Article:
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\title {Moral Psychology \\ Lecture 05}
 
\maketitle
 

Lecture 05:

Moral Psychology

\def \ititle {Lecture 05}
\def \isubtitle {Moral Psychology}
\begin{center}
{\Large
\textbf{\ititle}: \isubtitle
}
 
\iemail %
\end{center}
Current issue (Part II of lecture course)!

What do discoveries concerning human moral psychology imply for the feasibility of democratically mitigating climate change?

Plan:

Work through Feinberg & Willer, 2013 ‘The Moral Roots of Environmental Attitudes’

What are their background assumptions, and what is the evidence for them?
What is their theoretical framework?

The story so far ...

1. ‘Moral convictions and the emotions they evoke shape political attitudes’

2. There are at least two fundamental domains of human morality, including harm and purity.

3. ‘liberals and conservatives possess different moral profiles’

\citep{bolderdijk:2013_comparing}

Bolderdijk et al, 2013 figure 1

Study in US on who picks up a coupon for a free tire-pressure check from a billboard saying it will save money vs it will save the environment vs it will make you safe vs just ‘have one’ ( = control)
\citep{severson:2015_moral} also found that money doesn’t help, whereas ethical appeals do.

The story so far ...

1. ‘Moral convictions and the emotions they evoke shape political attitudes’

2. There are at least two fundamental domains of human morality, including harm and purity.

3. ‘liberals and conservatives possess different moral profiles’

otherself
harmImagine that Steven intentionally punched someone in the ribs.Imagine that Steven intentionally punched himself in the ribs.
purityImagine that Steven intentionally poured a cup of urine on someone's lap.Imagine that Steven intentionally poured a cup of urine on his own lap.

Chakroff et al, 2013 (Supplementary Materials)

\citep{chakroff:2013_harming}

Chakroff et al, 2013 figure 1b (part)

See \citep[p.~12]{dungan:2017_relevance} for a summary of ‘existing evidence for distinct cognitive processing of harm and purity violations. First, information about a violator’s intentions influence moral judgments of harm violations more than purity violations [...]. Second, purity violations, more so than harm violations, are attributed to dispositional versus situational factors [...] and strongly affect perceptions of the violator’s moral character’.

The story so far ...

1. ‘Moral convictions and the emotions they evoke shape political attitudes’

2. There are at least two fundamental domains of human morality, including harm and purity.

3. ‘liberals and conservatives possess different moral profiles’

When you decide whether something is right or wrong, to what extent are the following considerations relevant to your thinking?

... whether or not someone was harmed?

... whether or not someone suffered emotionally

... whether or not someone did something disgusting

... whether or not someone did something unnatural or degrading

Graham et al, 2009

Graham et al, 2009 figure 1

The story so far ...

1. ‘Moral convictions and the emotions they evoke shape political attitudes’

2. There are at least two fundamental domains of human morality, including harm and purity.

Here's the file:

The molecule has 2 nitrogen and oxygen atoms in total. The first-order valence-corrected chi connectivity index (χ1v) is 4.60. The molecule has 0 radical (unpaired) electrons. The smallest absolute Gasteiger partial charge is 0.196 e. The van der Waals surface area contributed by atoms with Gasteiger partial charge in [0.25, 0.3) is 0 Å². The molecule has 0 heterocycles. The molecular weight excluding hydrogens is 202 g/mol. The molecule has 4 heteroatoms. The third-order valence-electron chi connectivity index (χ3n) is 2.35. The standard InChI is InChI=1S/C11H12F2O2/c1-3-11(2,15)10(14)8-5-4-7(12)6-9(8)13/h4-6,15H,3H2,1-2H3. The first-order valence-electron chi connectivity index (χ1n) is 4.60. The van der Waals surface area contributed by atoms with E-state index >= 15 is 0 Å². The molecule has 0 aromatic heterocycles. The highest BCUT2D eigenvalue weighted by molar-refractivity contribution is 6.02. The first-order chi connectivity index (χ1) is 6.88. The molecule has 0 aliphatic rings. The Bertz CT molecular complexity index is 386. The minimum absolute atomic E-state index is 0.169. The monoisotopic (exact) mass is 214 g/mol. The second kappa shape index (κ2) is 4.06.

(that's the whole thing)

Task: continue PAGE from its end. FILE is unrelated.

3. ‘liberals and conservatives possess different moral profiles’

4

‘we hypothesized that liberals express greater levels of environmental concern than do conservatives in part because liberals are more likely to view environmental issues in moral terms’

\citep[p.~2]{feinberg:2013_moral}

Feinberg & Willer, 2013 p. 2

Feinberg & Willer, 2013 figure 1

Fig. 1. Results from Study 1a: mean morality rating as a function of political ideology (liberal = 1 SD below the mean; conservative = 1 SD above the mean) and experimental condition. Error bars represent ±1 SEM.

4

‘we hypothesized that liberals express greater levels of environmental concern than do conservatives in part because liberals are more likely to view environmental issues in moral terms’

\citep[p.~2]{feinberg:2013_moral}

Feinberg & Willer, 2013 p. 2

How do they justify this claim? I think the argument is indirect.

‘two distinct moral pathways that lead people to be more likely to express uncertainty and doubt about anthropogenic climate change’

1. binding foundations (in-group loyalty, deference to authority and purity).

2. liberty foundation (freedom from intervention)

‘these two pathways are distinct and uniquely predict climate change scepticism.

Rossen et al, 2015

\citep{rossen:2015_desire}.

4

‘we hypothesized that liberals express greater levels of environmental concern than do conservatives in part because liberals are more likely to view environmental issues in moral terms’

\citep[p.~2]{feinberg:2013_moral}

Feinberg & Willer, 2013 p. 2

5

‘we hypothesized that exposing conservatives to proenvironmental appeals based on moral concerns that uniquely resonate with them will lead them to view the environment in moral terms and be more supportive of proenvironmental efforts.’

\citep[p.~2]{feinberg:2013_moral}

Feinberg & Willer, 2013 p. 2

Background

Study 2: ‘Content analyses of environmental rhetoric from both video and print media revealed that such rhetoric resides primarily within the harm/care moral domain’

\citep[p.~4]{feinberg:2013_moral}

Feinberg & Willer, 2013 p. 4

From later study \citep{feinberg:2015_gulfa}